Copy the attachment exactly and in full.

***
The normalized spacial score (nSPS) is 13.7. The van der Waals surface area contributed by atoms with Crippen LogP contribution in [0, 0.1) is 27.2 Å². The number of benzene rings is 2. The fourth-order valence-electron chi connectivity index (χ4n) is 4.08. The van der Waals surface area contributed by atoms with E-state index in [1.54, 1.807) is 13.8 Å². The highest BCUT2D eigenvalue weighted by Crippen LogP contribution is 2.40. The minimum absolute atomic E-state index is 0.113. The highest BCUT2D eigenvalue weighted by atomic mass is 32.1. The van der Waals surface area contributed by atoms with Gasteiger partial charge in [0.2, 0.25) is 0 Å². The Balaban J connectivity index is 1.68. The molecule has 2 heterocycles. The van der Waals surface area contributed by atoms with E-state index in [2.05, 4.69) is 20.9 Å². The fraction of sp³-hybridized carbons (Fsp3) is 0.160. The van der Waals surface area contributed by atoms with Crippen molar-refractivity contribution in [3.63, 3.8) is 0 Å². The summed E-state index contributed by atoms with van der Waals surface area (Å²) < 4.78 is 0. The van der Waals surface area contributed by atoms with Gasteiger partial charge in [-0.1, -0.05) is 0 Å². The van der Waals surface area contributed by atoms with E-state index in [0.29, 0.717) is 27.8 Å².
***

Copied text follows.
The normalized spacial score (nSPS) is 13.7. The van der Waals surface area contributed by atoms with Crippen LogP contribution in [0, 0.1) is 27.2 Å². The number of benzene rings is 2. The fourth-order valence-electron chi connectivity index (χ4n) is 4.08. The van der Waals surface area contributed by atoms with E-state index in [1.54, 1.807) is 13.8 Å². The highest BCUT2D eigenvalue weighted by Crippen LogP contribution is 2.40. The minimum absolute atomic E-state index is 0.113. The highest BCUT2D eigenvalue weighted by atomic mass is 32.1. The van der Waals surface area contributed by atoms with Gasteiger partial charge in [0.2, 0.25) is 0 Å². The Balaban J connectivity index is 1.68. The molecule has 2 heterocycles. The van der Waals surface area contributed by atoms with E-state index in [2.05, 4.69) is 20.9 Å². The fraction of sp³-hybridized carbons (Fsp3) is 0.160. The van der Waals surface area contributed by atoms with Crippen molar-refractivity contribution in [3.63, 3.8) is 0 Å². The summed E-state index contributed by atoms with van der Waals surface area (Å²) < 4.78 is 0. The van der Waals surface area contributed by atoms with Gasteiger partial charge in [-0.1, -0.05) is 0 Å². The van der Waals surface area contributed by atoms with E-state index in [0.29, 0.717) is 27.8 Å².